It is ludicrous to think that the police could not have quelled the situation. The fact is that political goons are not fighting for a cause. They do it for the money that they receive from politicians. Having covered numerous riots and demonstrations over many years as a journalist, it is my opinion that a simple baton charge by a determined group of policemen is quite sufficient to end such mayhem. Anyone who has ever been at the receiving end of a swinging police baton knows that once you get hit by it, you don’t want to get hit again for a very long time. Our police are also not known for their gentleness in such situations.
If there were too many rioters (terrorists), then a couple of shots from a T56 or pistol at the leader of the mob would have caused them to turn tail and flee. Nowhere did we see any of the rioters (terrorists) carrying firearms. However, every policeman is allowed to carry a pistol or a T56 automatic rifle. Our police and soldiers think nothing about shooting at a vehicle that doesn’t stop at a checkpoint, so they shouldn’t have any qualms about shooting a couple of rioters (terrorists). Why weren’t they given orders for this on the first day of the violence?
The Internet is awash with allegations and CCTV footage of political types getting involved in the mess, and ordinary soldiers and policemen standing by and watching some of the attacks take place. Unlike in 1983, there are smartphones and CCTV cameras recording the shameful scenes, and broadcasting them around the world through the Internet. So much for the president’s plea for foreign tourists to visit our charming paradise isle.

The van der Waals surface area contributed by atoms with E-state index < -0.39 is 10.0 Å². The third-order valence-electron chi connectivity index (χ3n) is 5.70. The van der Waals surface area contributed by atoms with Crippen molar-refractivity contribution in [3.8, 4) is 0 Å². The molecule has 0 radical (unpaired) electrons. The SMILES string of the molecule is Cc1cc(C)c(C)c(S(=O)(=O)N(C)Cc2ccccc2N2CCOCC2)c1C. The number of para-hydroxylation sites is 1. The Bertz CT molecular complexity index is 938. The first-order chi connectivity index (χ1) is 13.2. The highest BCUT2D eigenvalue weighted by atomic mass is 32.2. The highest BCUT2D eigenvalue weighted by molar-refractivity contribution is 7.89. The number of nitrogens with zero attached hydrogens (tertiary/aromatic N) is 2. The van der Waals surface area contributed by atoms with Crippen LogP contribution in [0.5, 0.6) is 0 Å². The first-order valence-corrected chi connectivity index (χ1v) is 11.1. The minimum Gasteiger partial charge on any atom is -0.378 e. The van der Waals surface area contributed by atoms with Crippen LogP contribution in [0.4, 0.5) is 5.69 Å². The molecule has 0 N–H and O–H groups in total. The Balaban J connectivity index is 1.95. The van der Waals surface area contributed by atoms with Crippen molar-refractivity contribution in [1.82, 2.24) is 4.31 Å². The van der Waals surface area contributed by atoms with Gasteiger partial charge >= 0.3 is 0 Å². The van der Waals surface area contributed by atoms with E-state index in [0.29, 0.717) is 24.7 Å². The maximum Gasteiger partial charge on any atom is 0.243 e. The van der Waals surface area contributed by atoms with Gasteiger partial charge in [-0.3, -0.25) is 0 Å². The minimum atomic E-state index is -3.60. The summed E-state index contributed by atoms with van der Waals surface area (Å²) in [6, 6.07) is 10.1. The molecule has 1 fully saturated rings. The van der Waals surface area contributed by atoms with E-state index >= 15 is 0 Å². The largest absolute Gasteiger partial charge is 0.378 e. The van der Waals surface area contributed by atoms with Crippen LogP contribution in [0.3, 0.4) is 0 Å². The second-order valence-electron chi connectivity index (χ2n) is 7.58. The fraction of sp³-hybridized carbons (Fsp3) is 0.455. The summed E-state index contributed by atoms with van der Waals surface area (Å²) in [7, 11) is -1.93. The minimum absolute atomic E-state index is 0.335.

However, the glaring fact is that not a single terrorist was shot. In fact, there have not been any reports of any of them even needing medical treatment from a baton injury.
Where were our elite troops?
Where in the world were the rapid deployment teams of the army and Special Task Force? If the situation could not be quelled by ordinary police and soldiers, why not bring in the best as fast as possible? Helicopters could have carried elite troops to Chilaw within minutes. Remember that choppers don’t need airfields – they are able to land on or hover over any suitably large patch of ground such as a football ground or paddy field. They can also easily carry the high powered motorbikes used by elite troops. There are also other methods such as spraying tear gas from helicopters that are routinely used by other countries.
According to Google Maps, it takes two hours by car to reach Chilaw from Ganemulla, where the army’s Commando Regiment is based. In fact, Google Maps shows that you could walk from Ganemulla to Chilaw in fourteen hours. I kid you not! A push bike could get you there in less than five hours. So why in the world was a second day of rioting allowed at all? Shouldn’t the entire Northwestern Province have been chockful of tens of thousands of soldiers by Monday morning?
Any argument that we don’t have sufficient numbers of troops is laughable. A simple Google search will show that Sri Lanka remains one of the most heavily militarized countries in the world. Sri Lanka is the 22nd country in the world in terms of per capita military personnel, and also has the 20th largest army in the world! And that’s not even counting the police.
Questions, questions and more questions. But very few answers.
*Niresh Eliatamby spent nearly two decades covering Sri Lanka’s civil war